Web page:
Without political union, the adoption of a rules-based approach to governance is understandable. It aligns with the logic of central-bank independence: unelected policymakers are committed to a straightforward set of rules, such as targeting a particular inflation rate, against which they can be held accountable. But that logic hasn’t worked for the eurozone, where concrete rules have proved inadequate to prevent pressure for redistribution that voters do not support.

Now that this has become apparent, some advocate a greater role for the market in enforcing discipline. Proposals for a new sovereign-lending framework that allows for orderly restructuring reflect this reasoning.

One proposal calls for the European Stability Mechanism to adopt a system similar to that of the International Monetary Fund, in order to prevent lending to insolvent countries and force reprofiling or restructuring after a certain debt threshold is crossed. Such an approach would make the EU’s “no bailout” rule more credible and avoid placing an excessive burden on monetary policy.

But it would be naive to believe that such a scheme would solve the problem. Fear of contagion would always be justified in a monetary union, where the externalities of a debt crisis in one country always risks infecting the rest of the union. Given this, a framework based exclusively on market mechanisms would be prone to instability.

This is not to say that a market-driven debt-restructuring framework has no place in eurozone reform. It does, and so does a set of simple common rules. But, to support a shared fiscal stance and achieve a better mix of monetary and fiscal policy, a third component is needed: an independent federal fiscal authority focused on creating risk-sharing mechanisms. Such an authority would need a small budget and some discretionary power, in order to be able to adjust its approach in response to events.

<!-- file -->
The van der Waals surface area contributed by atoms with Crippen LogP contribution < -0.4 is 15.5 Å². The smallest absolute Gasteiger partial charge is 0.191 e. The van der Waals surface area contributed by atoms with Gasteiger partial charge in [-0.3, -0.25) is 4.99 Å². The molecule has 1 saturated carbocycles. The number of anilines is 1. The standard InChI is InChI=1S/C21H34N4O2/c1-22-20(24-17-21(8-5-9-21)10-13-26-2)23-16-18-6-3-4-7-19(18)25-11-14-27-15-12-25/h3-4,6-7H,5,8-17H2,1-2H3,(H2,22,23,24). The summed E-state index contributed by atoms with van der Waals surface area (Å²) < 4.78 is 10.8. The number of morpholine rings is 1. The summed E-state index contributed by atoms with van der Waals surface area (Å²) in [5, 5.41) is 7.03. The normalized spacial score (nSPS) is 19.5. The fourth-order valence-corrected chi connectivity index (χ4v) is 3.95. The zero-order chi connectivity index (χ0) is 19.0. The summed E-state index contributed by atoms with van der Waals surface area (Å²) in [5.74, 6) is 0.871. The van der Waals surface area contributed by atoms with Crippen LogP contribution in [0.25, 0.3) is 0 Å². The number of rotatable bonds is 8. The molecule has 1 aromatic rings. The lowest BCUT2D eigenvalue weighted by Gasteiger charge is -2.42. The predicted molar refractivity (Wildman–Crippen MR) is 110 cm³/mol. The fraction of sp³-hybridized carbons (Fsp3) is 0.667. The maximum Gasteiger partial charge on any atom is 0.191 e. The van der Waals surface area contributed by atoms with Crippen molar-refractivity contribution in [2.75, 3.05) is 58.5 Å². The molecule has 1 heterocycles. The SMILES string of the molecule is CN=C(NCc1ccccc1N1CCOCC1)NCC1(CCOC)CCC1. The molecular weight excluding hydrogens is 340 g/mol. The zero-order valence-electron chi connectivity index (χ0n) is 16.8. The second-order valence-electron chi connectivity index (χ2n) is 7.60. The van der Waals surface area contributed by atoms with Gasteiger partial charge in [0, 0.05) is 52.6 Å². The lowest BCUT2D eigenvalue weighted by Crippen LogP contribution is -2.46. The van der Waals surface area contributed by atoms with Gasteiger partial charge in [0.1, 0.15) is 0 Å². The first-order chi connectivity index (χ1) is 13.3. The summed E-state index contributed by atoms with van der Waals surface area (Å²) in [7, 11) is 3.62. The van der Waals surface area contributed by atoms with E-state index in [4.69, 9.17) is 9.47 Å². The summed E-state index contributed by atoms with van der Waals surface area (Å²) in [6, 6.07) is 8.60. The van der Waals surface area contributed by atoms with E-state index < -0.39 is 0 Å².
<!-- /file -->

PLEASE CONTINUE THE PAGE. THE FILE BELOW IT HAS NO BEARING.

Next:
Of course, if such a system were perceived to be undermining member states’ sovereignty it would not be politically feasible. Its critics would need to be convinced of its democratic legitimacy. Without full political union, that could be achieved with an emphasis on transparency, independence, and a much larger role for the European Parliament, possibly in coordination with national parliaments.

After all, the central issue facing Europe is not sovereignty, as the right-wing populists claim, but democracy. (With integrated markets, full national sovereignty is an illusion.) What Europe needs today is a treaty that expands democratic legitimacy at the EU level. Preserving national sovereignty based on institutions designed for the far less integrated European economy of the nineteenth century is a recipe for failure. Lucrezia Reichlin, a former director of research at the ECB, is Professor of Economics at the London Business School.

By Lucrezia Reichlin

How Fake News Wins